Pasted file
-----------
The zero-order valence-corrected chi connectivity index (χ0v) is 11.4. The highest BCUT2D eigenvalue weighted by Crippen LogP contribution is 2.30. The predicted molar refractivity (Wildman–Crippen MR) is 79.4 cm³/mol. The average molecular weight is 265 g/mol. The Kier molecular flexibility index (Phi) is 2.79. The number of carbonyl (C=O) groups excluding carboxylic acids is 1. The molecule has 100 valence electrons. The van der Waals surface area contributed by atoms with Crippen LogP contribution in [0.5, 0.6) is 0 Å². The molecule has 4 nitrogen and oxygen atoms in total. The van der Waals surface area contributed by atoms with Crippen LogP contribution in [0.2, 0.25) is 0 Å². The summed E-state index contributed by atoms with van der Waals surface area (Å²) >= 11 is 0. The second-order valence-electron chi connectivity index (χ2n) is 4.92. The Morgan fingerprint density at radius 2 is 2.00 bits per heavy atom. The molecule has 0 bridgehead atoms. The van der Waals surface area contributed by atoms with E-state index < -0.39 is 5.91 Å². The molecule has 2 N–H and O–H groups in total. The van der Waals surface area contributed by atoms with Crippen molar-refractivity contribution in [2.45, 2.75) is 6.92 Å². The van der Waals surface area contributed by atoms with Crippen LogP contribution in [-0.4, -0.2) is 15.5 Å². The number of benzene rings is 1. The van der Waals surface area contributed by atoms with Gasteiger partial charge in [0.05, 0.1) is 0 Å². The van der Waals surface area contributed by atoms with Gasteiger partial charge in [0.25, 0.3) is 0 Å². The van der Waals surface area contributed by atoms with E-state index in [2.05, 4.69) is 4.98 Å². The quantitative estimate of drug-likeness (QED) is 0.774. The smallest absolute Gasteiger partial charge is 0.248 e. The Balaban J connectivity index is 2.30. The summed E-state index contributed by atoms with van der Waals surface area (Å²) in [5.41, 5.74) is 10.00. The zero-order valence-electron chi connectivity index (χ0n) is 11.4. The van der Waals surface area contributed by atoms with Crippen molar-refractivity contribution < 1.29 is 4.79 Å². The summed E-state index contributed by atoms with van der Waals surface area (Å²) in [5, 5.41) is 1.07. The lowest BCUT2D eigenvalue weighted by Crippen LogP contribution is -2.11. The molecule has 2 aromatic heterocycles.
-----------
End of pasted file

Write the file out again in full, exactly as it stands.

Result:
The zero-order valence-corrected chi connectivity index (χ0v) is 11.4. The highest BCUT2D eigenvalue weighted by Crippen LogP contribution is 2.30. The predicted molar refractivity (Wildman–Crippen MR) is 79.4 cm³/mol. The average molecular weight is 265 g/mol. The Kier molecular flexibility index (Phi) is 2.79. The number of carbonyl (C=O) groups excluding carboxylic acids is 1. The molecule has 100 valence electrons. The van der Waals surface area contributed by atoms with Crippen LogP contribution in [0.5, 0.6) is 0 Å². The molecule has 4 nitrogen and oxygen atoms in total. The van der Waals surface area contributed by atoms with Crippen LogP contribution in [0.2, 0.25) is 0 Å². The summed E-state index contributed by atoms with van der Waals surface area (Å²) >= 11 is 0. The second-order valence-electron chi connectivity index (χ2n) is 4.92. The Morgan fingerprint density at radius 2 is 2.00 bits per heavy atom. The molecule has 0 bridgehead atoms. The van der Waals surface area contributed by atoms with E-state index < -0.39 is 5.91 Å². The molecule has 2 N–H and O–H groups in total. The van der Waals surface area contributed by atoms with Crippen molar-refractivity contribution in [2.45, 2.75) is 6.92 Å². The van der Waals surface area contributed by atoms with Crippen LogP contribution in [-0.4, -0.2) is 15.5 Å². The number of benzene rings is 1. The van der Waals surface area contributed by atoms with Gasteiger partial charge in [0.05, 0.1) is 0 Å². The van der Waals surface area contributed by atoms with Gasteiger partial charge in [0.25, 0.3) is 0 Å². The van der Waals surface area contributed by atoms with E-state index in [2.05, 4.69) is 4.98 Å². The quantitative estimate of drug-likeness (QED) is 0.774. The smallest absolute Gasteiger partial charge is 0.248 e. The Balaban J connectivity index is 2.30. The summed E-state index contributed by atoms with van der Waals surface area (Å²) in [5.41, 5.74) is 10.00. The zero-order valence-electron chi connectivity index (χ0n) is 11.4. The van der Waals surface area contributed by atoms with Crippen molar-refractivity contribution < 1.29 is 4.79 Å². The summed E-state index contributed by atoms with van der Waals surface area (Å²) in [5, 5.41) is 1.07. The lowest BCUT2D eigenvalue weighted by Crippen LogP contribution is -2.11. The molecule has 2 aromatic heterocycles.